Ambassador Sepulveda said in December at the European Institute panel that the U.S. succeeded in meeting its goals at Busan because his delegation had a common mission to empower individuals at the edge of the network to fulfill whatever lawful purpose they wished to pursue, within the construct of fundamental human rights. In light of the possibly punitive USG cyber response to the Sony hack, he will have an added hurdle in 2015 convincing his partners that the U.S. shares the NETMundial Initiative goals that the Internet be “a shared, neutral, and global resource for human solidarity and economic progress.” As global tensions rise from both cyber and physical attacks such as on the satirical publication Charlie in Paris, there will be increased calls for more government control of the Internet for surveillance and counter-terrorism measures. 2015 will be a year in transition at many levels, and the U.S. will need support from like-minded allies around the globe and involvement of industry to maintain a fragile consensus that the Internet should be managed by the wider stakeholder community, and not be an amalgam of top-down, closed networks controlled by governments.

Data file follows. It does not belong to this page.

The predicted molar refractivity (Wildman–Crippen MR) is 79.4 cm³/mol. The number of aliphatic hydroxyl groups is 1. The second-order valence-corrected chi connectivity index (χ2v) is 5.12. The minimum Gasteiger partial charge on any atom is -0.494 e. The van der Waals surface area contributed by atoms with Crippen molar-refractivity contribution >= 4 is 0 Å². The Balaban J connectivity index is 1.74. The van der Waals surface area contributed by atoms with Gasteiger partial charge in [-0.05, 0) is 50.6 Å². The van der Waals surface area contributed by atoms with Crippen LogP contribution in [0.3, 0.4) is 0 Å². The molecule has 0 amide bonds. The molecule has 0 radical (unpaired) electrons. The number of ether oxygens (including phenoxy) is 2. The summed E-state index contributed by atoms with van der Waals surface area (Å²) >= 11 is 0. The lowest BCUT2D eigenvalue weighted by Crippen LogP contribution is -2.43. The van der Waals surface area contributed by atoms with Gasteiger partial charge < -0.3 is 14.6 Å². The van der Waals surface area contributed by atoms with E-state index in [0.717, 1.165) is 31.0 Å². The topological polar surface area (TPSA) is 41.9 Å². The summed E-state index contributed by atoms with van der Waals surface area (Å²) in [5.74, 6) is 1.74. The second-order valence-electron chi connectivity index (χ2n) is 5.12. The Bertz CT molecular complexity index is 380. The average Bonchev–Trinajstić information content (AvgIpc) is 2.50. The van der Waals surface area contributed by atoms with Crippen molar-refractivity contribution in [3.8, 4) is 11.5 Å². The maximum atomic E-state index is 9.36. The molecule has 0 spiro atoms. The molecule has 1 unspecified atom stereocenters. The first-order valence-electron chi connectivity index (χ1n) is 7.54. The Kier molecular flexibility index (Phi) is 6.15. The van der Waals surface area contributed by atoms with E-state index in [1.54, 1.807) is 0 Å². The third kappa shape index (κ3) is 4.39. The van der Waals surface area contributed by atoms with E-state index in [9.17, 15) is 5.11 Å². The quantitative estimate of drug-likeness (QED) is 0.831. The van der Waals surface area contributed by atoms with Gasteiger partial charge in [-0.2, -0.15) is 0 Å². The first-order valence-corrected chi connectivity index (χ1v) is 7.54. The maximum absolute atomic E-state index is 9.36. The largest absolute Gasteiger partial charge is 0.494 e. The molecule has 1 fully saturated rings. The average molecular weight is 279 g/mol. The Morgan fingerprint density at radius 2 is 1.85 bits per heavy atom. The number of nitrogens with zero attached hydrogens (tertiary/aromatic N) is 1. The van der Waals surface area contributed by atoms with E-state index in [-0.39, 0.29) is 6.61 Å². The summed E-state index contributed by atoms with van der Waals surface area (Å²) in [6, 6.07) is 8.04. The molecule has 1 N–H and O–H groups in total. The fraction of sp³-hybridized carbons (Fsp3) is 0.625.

Patricia Paoletta is a partner at the law firm of Harris, Wiltshire & Grannis LLP in Washington, D.C., which represents companies involved in these issues. Paoletta is former Telecommunications Trade Director at the U.S. Trade Representative.

[1]The IANA functions include: (1) the coordination of the assignment of Internet protocol parameters; (2) the processing of change requests to the authoritative root zone file of the DNS – akin to a phone book for the Internet -- and root key signing key (KSK) management; (3) the allocation of Internet numbering resources; and (4) other services related to the management of the ARPA and INT top-level domains (TLDs).